My 2014 TED talk began with words from my 1999 college diploma: “May all your hopes and high aspirations be as richly rewarding as this achievement.”
In May of 1999, I graduated college with a degree in electrical engineering. One week earlier I woke up to a headache that persisted for 3 consecutive days. At age 23, my youthful ignorance wrote off the discomfort, until I ran the base paths during a softball game. With each impounding stride it felt as if a river rock was sinking deeper into my skull.
After several opinions from a family doctor and a medical clinic, the overarching response was, “You’re anxious to graduate, it’s stress of finals, and you’re excited to go to Europe.”
Graduation Day and Brain Cancer
Graduation day was on a Sunday, and I was scheduled to be on a plane for a backpacking trip throughout Europe the following Tuesday, but on Monday, the headaches were worse than ever. My dad and I drove to the emergency department at Saint Mary’s Hospital in Reno, Nevada, and after 2.5 hours of undergoing blood tests, chest x-rays, and a CT scan, I met my dad back in the waiting room.
He stood up and said, “It doesn’t look like you’re going to Europe. The doctors think you have a tumor.” Three days later the doctors removed a racquet ball–sized mass from my head by surgery called craniotomy, followed by several unforeseen complications.
The next morning, I had a massive seizure, and when I awoke, I realized there was a hollow where the tumor was removed. A second surgery was performed to remove the original skull flap to relieve inner cranial (brain) pressure. As a result, I had to relearn how to walk, talk, and tie my shoes, the same way many patients do after a stroke.
Two months later I was scheduled for a third craniotomy at the University of California, Los Angeles (UCLA), where the conclusive diagnosis would be revealed. I met with a local oncologist in Reno 3 weeks later, who confirmed that I had primary central nervous system lymphoma, a rare type of non-Hodgkin lymphoma that originates in the brain and has poor prognosis, usually a 5-year survival time.
The day after I received the news of a so-called expiration date, I got a call from the oncologist at UCLA, who had been following a program at Oregon Health Science University (OHSU). In 1982, Edward Neuwelt, M.D., a doctor in OHSU, pioneered a treatment called “blood-brain barrier disruption,” which is a way to deliver a large amount of chemotherapy to the brain through a barrier that protects the brain cells from direct contact with the chemotherapy.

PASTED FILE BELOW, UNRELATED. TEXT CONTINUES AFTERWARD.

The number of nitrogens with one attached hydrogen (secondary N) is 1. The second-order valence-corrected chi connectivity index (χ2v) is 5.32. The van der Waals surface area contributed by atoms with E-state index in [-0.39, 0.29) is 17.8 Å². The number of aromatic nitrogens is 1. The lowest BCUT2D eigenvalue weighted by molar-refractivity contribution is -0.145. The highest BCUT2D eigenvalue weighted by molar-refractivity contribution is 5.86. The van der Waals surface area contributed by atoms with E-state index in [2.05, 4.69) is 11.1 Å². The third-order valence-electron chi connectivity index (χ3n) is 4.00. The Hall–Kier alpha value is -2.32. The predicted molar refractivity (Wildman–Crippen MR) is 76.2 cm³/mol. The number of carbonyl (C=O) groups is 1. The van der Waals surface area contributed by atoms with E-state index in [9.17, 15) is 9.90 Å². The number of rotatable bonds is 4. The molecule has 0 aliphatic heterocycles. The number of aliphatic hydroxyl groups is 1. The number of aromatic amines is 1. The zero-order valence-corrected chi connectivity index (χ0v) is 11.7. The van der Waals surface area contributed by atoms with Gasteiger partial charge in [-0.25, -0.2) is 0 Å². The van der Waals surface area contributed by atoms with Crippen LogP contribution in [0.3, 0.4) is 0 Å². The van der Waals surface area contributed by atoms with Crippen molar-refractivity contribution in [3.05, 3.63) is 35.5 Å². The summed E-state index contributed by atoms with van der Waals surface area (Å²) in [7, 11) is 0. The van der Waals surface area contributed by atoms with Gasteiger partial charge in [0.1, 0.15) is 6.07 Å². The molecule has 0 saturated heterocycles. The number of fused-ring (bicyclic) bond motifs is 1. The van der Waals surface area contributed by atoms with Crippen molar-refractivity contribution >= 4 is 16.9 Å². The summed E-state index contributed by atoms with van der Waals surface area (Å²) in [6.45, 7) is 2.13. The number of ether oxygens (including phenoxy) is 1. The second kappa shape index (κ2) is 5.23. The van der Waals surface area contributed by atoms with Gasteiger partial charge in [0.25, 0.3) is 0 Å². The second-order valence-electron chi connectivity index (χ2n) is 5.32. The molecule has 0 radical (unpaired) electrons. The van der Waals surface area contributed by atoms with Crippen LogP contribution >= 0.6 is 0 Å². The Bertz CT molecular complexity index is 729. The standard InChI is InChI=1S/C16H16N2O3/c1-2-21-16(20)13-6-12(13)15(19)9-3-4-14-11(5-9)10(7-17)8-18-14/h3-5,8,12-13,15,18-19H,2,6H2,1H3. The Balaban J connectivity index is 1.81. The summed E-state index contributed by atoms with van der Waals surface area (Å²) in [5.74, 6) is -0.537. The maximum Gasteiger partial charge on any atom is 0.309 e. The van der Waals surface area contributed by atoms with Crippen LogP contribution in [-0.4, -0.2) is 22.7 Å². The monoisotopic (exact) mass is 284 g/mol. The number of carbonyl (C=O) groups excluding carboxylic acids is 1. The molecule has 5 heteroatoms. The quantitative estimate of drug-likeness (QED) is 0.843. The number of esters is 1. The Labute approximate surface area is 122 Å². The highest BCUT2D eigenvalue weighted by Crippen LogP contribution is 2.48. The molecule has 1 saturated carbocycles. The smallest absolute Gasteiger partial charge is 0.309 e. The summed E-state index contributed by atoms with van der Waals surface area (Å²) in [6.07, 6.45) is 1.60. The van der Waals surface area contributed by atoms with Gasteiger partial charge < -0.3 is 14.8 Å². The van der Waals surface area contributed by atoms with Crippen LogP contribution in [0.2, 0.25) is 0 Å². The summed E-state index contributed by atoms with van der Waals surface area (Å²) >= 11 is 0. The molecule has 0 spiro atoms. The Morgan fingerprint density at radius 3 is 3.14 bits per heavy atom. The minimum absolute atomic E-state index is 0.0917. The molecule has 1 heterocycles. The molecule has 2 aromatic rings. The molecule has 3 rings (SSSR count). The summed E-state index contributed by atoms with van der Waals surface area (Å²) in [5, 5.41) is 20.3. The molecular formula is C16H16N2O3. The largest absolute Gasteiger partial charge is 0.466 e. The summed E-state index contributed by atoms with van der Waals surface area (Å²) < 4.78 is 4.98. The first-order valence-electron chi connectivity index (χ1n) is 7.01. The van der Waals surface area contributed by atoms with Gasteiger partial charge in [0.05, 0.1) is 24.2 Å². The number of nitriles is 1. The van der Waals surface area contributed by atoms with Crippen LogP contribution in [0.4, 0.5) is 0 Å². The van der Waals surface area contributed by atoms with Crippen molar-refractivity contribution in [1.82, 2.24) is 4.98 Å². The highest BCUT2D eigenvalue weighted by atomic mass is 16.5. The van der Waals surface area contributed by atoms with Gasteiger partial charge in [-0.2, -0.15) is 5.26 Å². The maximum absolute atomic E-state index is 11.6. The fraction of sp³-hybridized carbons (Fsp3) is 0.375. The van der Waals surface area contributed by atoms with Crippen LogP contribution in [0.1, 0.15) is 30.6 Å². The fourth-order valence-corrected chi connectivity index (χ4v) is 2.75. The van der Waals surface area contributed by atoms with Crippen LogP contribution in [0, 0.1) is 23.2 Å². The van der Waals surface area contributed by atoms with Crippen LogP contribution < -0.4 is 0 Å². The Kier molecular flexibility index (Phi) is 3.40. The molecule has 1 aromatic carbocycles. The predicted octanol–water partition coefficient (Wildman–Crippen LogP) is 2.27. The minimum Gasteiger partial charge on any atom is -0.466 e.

After 12 months of intensive chemotherapy through the blood-brain barrier disruption—which required monthly flights to OHSU at Portland, Oregon, as well as self-injections to prevent blood clots, self-injections to replenish my white blood cells, 6-hour daily doses of Decadron (a steroid), baldness, and reading 20 books—I began adjusting to a new normal.
The Art of Letting Go
My last treatment was on July 19, 2000, but the road to recovery was not “happily ever after.” Although it had therapeutic benefits that complemented the cancer treatment, Decadron took me on an emotional roller coaster during treatment—from intense sadness to tearful bliss, and from compounding anger to deep introspection. Every emotion was intensified to the extreme.
Decadron, a stimulant, isn’t a drug you should quit cold turkey; there is reason why my doctor used a tapering schedule to stop the drug gradually. Tapering sent me into a downward spiral of depression, social anxiety, and self-doubt. To boot, our country entered a 2.5-year recession after the dot.com bubble burst in March 2000.
Despite my college degree in electrical engineering, I didn’t stand a chance on 2 fronts. First, the only way I could be considered for hire (in my field of study) was if I had a minimum of 5 years of experience. Second, my short-term memory was damaged, and it was only 6 years later that I was able to claim I had total recall.
Not knowing how much time I had or what my future would hold, I became decisive. As a young adult, I began to structure my life around the things I loved—live music and sports.